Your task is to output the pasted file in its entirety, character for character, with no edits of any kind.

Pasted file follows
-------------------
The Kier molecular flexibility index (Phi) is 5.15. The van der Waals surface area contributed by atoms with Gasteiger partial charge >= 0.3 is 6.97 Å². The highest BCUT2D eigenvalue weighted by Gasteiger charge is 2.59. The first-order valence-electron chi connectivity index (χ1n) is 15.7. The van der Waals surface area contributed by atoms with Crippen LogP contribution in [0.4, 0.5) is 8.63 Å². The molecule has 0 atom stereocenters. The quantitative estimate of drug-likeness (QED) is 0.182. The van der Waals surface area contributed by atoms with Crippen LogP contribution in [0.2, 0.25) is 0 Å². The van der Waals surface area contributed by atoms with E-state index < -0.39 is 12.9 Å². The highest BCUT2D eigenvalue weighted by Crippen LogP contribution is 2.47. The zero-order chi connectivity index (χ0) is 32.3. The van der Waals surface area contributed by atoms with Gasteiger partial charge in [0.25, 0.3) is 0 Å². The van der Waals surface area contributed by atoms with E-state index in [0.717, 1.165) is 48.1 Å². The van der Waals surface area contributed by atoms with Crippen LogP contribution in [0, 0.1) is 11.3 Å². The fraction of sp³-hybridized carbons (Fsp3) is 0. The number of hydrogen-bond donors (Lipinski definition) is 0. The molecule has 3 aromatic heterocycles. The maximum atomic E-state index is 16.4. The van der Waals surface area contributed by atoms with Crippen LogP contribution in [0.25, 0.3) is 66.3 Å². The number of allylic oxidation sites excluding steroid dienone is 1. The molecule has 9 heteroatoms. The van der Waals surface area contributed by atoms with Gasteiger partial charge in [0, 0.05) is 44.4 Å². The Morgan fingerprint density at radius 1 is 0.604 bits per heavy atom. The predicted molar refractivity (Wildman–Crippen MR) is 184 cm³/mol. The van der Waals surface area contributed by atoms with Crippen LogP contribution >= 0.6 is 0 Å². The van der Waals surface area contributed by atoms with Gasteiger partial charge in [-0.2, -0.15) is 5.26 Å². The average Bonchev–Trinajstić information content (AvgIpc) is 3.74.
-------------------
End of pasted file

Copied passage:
The Kier molecular flexibility index (Phi) is 5.15. The van der Waals surface area contributed by atoms with Gasteiger partial charge >= 0.3 is 6.97 Å². The highest BCUT2D eigenvalue weighted by Gasteiger charge is 2.59. The first-order valence-electron chi connectivity index (χ1n) is 15.7. The van der Waals surface area contributed by atoms with Crippen LogP contribution in [0.4, 0.5) is 8.63 Å². The molecule has 0 atom stereocenters. The quantitative estimate of drug-likeness (QED) is 0.182. The van der Waals surface area contributed by atoms with Crippen LogP contribution in [0.2, 0.25) is 0 Å². The van der Waals surface area contributed by atoms with E-state index < -0.39 is 12.9 Å². The highest BCUT2D eigenvalue weighted by Crippen LogP contribution is 2.47. The zero-order chi connectivity index (χ0) is 32.3. The van der Waals surface area contributed by atoms with Gasteiger partial charge in [0.25, 0.3) is 0 Å². The van der Waals surface area contributed by atoms with E-state index in [0.717, 1.165) is 48.1 Å². The van der Waals surface area contributed by atoms with Crippen LogP contribution in [0, 0.1) is 11.3 Å². The fraction of sp³-hybridized carbons (Fsp3) is 0. The number of hydrogen-bond donors (Lipinski definition) is 0. The molecule has 3 aromatic heterocycles. The maximum atomic E-state index is 16.4. The van der Waals surface area contributed by atoms with Crippen LogP contribution in [0.25, 0.3) is 66.3 Å². The number of allylic oxidation sites excluding steroid dienone is 1. The molecule has 9 heteroatoms. The van der Waals surface area contributed by atoms with Gasteiger partial charge in [0, 0.05) is 44.4 Å². The Morgan fingerprint density at radius 1 is 0.604 bits per heavy atom. The predicted molar refractivity (Wildman–Crippen MR) is 184 cm³/mol. The van der Waals surface area contributed by atoms with Crippen LogP contribution >= 0.6 is 0 Å². The van der Waals surface area contributed by atoms with Gasteiger partial charge in [-0.2, -0.15) is 5.26 Å². The average Bonchev–Trinajstić information content (AvgIpc) is 3.74.